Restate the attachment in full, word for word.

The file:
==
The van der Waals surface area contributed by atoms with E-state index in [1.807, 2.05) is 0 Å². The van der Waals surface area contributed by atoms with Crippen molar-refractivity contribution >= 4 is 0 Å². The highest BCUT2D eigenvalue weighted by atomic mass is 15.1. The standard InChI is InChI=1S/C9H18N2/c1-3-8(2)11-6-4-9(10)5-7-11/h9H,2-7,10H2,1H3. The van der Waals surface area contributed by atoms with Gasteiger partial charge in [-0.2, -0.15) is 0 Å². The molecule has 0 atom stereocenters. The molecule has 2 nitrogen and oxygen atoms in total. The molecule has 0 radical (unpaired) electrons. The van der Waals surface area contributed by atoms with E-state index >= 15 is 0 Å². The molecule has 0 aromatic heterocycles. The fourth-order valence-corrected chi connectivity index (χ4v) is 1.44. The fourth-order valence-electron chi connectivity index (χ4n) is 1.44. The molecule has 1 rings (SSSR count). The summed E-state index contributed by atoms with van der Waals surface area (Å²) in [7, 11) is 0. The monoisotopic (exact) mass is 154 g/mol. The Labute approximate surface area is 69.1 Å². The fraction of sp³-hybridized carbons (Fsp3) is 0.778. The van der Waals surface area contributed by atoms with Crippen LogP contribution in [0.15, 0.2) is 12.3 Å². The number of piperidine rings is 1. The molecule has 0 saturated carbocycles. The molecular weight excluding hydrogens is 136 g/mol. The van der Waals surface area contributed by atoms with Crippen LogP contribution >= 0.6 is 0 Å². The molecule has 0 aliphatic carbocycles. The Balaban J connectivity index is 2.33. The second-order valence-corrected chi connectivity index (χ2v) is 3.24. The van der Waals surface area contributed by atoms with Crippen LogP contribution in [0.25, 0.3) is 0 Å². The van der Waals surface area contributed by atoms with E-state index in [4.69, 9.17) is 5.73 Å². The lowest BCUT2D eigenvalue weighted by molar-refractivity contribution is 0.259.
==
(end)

The van der Waals surface area contributed by atoms with E-state index in [1.807, 2.05) is 0 Å². The van der Waals surface area contributed by atoms with Crippen molar-refractivity contribution >= 4 is 0 Å². The highest BCUT2D eigenvalue weighted by atomic mass is 15.1. The standard InChI is InChI=1S/C9H18N2/c1-3-8(2)11-6-4-9(10)5-7-11/h9H,2-7,10H2,1H3. The van der Waals surface area contributed by atoms with Gasteiger partial charge in [-0.2, -0.15) is 0 Å². The molecule has 0 atom stereocenters. The molecule has 2 nitrogen and oxygen atoms in total. The molecule has 0 radical (unpaired) electrons. The van der Waals surface area contributed by atoms with E-state index >= 15 is 0 Å². The molecule has 0 aromatic heterocycles. The fourth-order valence-corrected chi connectivity index (χ4v) is 1.44. The fourth-order valence-electron chi connectivity index (χ4n) is 1.44. The molecule has 1 rings (SSSR count). The summed E-state index contributed by atoms with van der Waals surface area (Å²) in [7, 11) is 0. The monoisotopic (exact) mass is 154 g/mol. The Labute approximate surface area is 69.1 Å². The fraction of sp³-hybridized carbons (Fsp3) is 0.778. The van der Waals surface area contributed by atoms with Crippen LogP contribution in [0.15, 0.2) is 12.3 Å². The number of piperidine rings is 1. The molecule has 0 saturated carbocycles. The molecular weight excluding hydrogens is 136 g/mol. The van der Waals surface area contributed by atoms with Crippen LogP contribution >= 0.6 is 0 Å². The molecule has 0 aliphatic carbocycles. The Balaban J connectivity index is 2.33. The second-order valence-corrected chi connectivity index (χ2v) is 3.24. The van der Waals surface area contributed by atoms with Crippen LogP contribution in [0.25, 0.3) is 0 Å². The van der Waals surface area contributed by atoms with E-state index in [4.69, 9.17) is 5.73 Å². The lowest BCUT2D eigenvalue weighted by molar-refractivity contribution is 0.259.